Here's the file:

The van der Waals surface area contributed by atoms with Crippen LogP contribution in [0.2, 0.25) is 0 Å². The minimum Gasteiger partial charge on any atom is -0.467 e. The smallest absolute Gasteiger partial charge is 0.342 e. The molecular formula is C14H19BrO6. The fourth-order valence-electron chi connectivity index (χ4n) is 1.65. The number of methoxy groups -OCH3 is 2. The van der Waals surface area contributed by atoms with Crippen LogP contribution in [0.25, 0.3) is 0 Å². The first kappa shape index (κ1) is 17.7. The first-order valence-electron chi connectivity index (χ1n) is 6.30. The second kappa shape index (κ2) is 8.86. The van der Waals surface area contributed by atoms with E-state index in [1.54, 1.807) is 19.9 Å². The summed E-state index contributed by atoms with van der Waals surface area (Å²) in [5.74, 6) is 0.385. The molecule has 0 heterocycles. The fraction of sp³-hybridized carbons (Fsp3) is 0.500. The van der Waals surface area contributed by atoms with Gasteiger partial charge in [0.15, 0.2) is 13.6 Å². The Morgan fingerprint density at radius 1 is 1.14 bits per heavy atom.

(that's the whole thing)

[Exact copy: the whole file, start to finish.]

The van der Waals surface area contributed by atoms with Crippen LogP contribution in [0.2, 0.25) is 0 Å². The minimum Gasteiger partial charge on any atom is -0.467 e. The smallest absolute Gasteiger partial charge is 0.342 e. The molecular formula is C14H19BrO6. The fourth-order valence-electron chi connectivity index (χ4n) is 1.65. The number of methoxy groups -OCH3 is 2. The van der Waals surface area contributed by atoms with Crippen LogP contribution in [0.25, 0.3) is 0 Å². The first kappa shape index (κ1) is 17.7. The first-order valence-electron chi connectivity index (χ1n) is 6.30. The second kappa shape index (κ2) is 8.86. The van der Waals surface area contributed by atoms with E-state index in [1.54, 1.807) is 19.9 Å². The summed E-state index contributed by atoms with van der Waals surface area (Å²) in [5.74, 6) is 0.385. The molecule has 0 heterocycles. The fraction of sp³-hybridized carbons (Fsp3) is 0.500. The van der Waals surface area contributed by atoms with Gasteiger partial charge in [0.15, 0.2) is 13.6 Å². The Morgan fingerprint density at radius 1 is 1.14 bits per heavy atom.